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  • Sidebar book cover thumbnail pictures are affiliate links to Amazon, and the storefront links to Blackwell's and The Book Depository are also affiliated; should you purchase a book directly through those links, I will receive a small commission. Older posts may also contain affiliate links to one of those bookshops. I am not paid to produce content and all opinions are my own.

« Matt's bread - live - 2 | Main | Just what The Doctor ordered »


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margaret 46

Ive started a batch this morning after reading your post.Now that you have been impressed with the results I can;t wait to taste mine sometime tomorrow evening.


I'm just about to get another one on the go, Margaret, but I hope you'll be pleased with yours!


That looks great ... you can almost certainly combine the method with your usual bread if you haven't got much time. Funnily enough, I posted about this today .... I've been baking a lot of different doughs in a hot Le Creuset, and have found that they are almost all improved. So I can bake a good loaf that looks very like yours here in well under 2 hours .... but obviously the slower the bread the better the taste


Dark Puss

Do you have one regular bread recipe, which this has now supplanted, or do you make a whole range of different breads? I sadly don't bake bread nearly as often as you do but I do make breads whose recipe originates in a variety of countries (Mediterranean and Middle East dominating) and I was wondering whether this technique works only for certain types of loaf.

Just got back home as you will note ...


OK, I'm doing this for Sunday lunch.
Tell me, what size Le Creuset are you using?
I only have a huge one, so I may have to improvise, pot-wise.


Off to mix some now for tomorrow, provided I have some easy yeast.


Pamela, the internal measurements of the one I used are approx. 8"x6", but I was thinking that as I have another Le Creuset pot which is much bigger, I might make double the quantity of dough next time and bake two loaves in it side by side, then freeze what we don't eat straight away.


Didn't have any easy yeast, but used some of this: which required feeding with warm water & sugar, so I used the 1.5 cups of water to activate that. We'll see how it works; the fact that both the yeast & the flour I used are about 4 months past their use-by date could be a worry. It ended up looking a bit gluey: but I'm happy to wait & see.


Mine looked gluey, too, but it should be fine!


Oh it looks good Karen, my mouth is watering. I would have been so worried about my Le Creuset cracking, did you use a cast iron enamelled one?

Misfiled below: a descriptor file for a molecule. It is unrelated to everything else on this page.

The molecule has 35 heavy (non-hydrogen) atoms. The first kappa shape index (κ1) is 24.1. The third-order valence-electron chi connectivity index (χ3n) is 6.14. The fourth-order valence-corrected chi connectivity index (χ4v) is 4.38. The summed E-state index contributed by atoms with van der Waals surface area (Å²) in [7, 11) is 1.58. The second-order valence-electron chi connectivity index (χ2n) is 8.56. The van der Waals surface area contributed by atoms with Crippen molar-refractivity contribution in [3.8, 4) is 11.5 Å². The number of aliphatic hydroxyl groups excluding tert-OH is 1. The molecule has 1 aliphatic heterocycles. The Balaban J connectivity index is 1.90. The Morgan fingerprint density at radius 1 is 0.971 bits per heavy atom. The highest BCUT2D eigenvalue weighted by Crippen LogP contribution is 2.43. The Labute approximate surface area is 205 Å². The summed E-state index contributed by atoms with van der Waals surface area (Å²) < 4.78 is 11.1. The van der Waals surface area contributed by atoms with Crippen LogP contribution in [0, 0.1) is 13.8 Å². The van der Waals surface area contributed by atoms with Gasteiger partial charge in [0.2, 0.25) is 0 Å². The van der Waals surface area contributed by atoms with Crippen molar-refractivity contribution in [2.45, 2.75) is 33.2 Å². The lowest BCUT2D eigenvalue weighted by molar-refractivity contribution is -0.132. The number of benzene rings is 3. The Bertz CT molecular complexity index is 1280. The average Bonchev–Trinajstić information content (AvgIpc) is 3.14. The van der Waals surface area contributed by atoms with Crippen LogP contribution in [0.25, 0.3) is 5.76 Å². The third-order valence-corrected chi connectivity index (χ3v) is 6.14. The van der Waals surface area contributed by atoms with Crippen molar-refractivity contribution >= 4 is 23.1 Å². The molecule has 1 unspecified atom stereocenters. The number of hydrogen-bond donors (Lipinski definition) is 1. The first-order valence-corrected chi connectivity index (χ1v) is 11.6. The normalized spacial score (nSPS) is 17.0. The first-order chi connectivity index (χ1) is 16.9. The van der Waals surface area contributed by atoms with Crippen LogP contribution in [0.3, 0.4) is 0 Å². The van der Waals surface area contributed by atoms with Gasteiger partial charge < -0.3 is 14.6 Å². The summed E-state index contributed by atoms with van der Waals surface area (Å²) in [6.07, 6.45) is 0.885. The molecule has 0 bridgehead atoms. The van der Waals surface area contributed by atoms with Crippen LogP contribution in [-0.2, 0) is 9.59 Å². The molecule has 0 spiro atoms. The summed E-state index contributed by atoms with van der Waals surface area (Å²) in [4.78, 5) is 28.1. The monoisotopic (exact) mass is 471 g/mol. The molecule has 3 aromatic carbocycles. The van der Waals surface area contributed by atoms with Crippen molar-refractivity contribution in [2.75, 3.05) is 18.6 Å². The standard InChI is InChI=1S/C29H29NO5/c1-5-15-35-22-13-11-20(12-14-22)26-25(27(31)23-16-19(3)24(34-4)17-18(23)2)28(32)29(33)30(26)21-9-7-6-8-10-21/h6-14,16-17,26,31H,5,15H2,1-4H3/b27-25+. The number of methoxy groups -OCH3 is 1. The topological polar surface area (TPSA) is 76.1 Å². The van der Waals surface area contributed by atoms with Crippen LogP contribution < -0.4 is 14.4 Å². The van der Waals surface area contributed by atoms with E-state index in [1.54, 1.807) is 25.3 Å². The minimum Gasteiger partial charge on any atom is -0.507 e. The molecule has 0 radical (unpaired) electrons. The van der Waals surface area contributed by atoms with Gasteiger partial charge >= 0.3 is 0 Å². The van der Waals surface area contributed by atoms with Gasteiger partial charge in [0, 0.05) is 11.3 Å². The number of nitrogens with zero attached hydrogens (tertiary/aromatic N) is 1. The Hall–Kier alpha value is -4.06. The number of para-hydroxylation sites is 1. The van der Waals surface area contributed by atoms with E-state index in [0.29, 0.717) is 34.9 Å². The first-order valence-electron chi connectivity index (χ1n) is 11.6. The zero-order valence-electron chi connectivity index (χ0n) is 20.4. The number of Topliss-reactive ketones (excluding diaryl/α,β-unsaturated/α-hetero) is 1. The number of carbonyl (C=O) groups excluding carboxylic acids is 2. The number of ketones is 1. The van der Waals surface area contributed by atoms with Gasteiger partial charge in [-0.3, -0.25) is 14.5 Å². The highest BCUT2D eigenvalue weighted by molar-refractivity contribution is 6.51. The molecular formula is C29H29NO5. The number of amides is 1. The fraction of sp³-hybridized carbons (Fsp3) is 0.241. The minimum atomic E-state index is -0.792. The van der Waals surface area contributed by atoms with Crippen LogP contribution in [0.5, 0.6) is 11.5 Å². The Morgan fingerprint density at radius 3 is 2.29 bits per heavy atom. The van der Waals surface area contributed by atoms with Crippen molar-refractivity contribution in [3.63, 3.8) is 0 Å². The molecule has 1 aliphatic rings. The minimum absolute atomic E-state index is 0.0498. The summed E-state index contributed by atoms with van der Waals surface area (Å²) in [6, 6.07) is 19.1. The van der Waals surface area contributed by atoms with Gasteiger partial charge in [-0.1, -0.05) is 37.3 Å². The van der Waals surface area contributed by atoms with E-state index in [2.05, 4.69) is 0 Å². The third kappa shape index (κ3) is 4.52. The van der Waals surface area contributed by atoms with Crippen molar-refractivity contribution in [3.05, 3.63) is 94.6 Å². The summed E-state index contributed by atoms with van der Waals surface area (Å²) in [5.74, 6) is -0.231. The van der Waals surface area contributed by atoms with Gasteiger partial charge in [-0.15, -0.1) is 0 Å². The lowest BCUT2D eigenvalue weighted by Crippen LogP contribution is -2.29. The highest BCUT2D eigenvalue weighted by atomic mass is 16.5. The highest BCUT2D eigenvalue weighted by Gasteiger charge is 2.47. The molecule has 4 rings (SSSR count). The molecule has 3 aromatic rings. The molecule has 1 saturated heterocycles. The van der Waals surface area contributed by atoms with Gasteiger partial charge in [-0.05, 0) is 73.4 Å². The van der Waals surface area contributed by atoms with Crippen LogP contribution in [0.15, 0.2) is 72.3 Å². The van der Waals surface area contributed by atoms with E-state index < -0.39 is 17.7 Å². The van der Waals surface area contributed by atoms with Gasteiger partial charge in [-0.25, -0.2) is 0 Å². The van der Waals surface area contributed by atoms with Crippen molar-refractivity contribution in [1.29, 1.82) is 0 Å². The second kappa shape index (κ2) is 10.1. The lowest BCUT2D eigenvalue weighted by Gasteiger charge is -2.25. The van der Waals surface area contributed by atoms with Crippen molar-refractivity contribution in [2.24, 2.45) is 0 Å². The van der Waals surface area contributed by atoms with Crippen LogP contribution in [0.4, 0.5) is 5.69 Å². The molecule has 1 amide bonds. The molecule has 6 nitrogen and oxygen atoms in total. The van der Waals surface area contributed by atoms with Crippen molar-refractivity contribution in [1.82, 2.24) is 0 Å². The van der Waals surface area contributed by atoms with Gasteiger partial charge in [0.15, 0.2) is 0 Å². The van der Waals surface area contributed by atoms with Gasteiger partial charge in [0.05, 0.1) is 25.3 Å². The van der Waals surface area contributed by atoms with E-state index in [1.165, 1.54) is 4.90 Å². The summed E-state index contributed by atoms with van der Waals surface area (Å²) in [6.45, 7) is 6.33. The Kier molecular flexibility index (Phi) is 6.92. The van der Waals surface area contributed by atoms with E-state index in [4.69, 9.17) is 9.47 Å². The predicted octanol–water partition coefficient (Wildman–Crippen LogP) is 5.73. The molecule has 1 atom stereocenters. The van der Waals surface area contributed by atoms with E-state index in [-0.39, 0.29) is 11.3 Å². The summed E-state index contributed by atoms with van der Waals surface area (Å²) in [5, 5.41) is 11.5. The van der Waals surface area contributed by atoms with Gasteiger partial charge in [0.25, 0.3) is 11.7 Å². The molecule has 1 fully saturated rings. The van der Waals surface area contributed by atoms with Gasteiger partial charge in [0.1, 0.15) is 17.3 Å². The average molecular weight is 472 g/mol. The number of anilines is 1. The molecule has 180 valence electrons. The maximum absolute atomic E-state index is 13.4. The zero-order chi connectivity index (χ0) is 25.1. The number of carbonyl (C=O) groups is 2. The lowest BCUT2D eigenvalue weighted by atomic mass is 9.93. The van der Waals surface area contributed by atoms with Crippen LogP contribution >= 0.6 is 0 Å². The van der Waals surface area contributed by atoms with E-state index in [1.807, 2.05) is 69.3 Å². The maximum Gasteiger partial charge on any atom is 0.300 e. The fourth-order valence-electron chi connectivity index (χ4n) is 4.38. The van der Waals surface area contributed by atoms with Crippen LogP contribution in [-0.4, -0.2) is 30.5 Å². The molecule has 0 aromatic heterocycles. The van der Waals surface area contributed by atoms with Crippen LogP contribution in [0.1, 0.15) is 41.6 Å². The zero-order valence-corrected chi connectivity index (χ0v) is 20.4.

I am absolutely going to try this bread now, I love that this version is even simpler than the American one doing the rounds a few years ago


Rebecca, I was a bit worried about the casserole (cast iron enamelled) as I put it to heat up in the Aga roasting oven for about 15 minutes and the colour changed from red to near maroon! It's survived though.


Ahhh, perhaps I will risk it then. I once destroyed a Le Crueset pan on the hob. Carrots that boiled dry. There was a horrible tink, tink, tink noise as the enamel cracked into tiny pieces. I've never really lived it down, it was one of those ones with the lid that acts as a frying pan, perfect for tatins, in other words extra expensive...

Of course it couldn't be the Ikea pan that I boiled dry.


I'm going to try this! Yeast has to go on my shopping list for tomorrow before I can get started though. Do you think my Corning Ware French White will do the job? I don't have Le Crueset.


You should be alright with Corning Ware, Darlene, according to this original version of the recipe:


It would be worth experimenting with a variety of recipes, though I have another batch of the same on the go for tomorrow (today's is all gone!).


Thanks Cornflower! I found some yeast in the cupboard so it's all systems go. The mixture is under some clingfilm and I'm looking forward to seeing some bubbly goo in the morning.


Oh Dear!
Just when I try to cut down on bread and the like, and the scales are going down in a pleasing fashion, I saw two programmes this week about bread which made my stomach rumble, and now these scrummy looking postings!
Sheer torture!
I normally make bread in a breadmaker, as I live in France and wholemeal is expensive - and the wrong shape and size for toast and sandwiches.
So I have all the ingredients and the Le Creuset, but not the willpower to resist eating too much.
What to do?!


Carole, if it's any consolation/encouragement, the quantities given produce a smallish loaf!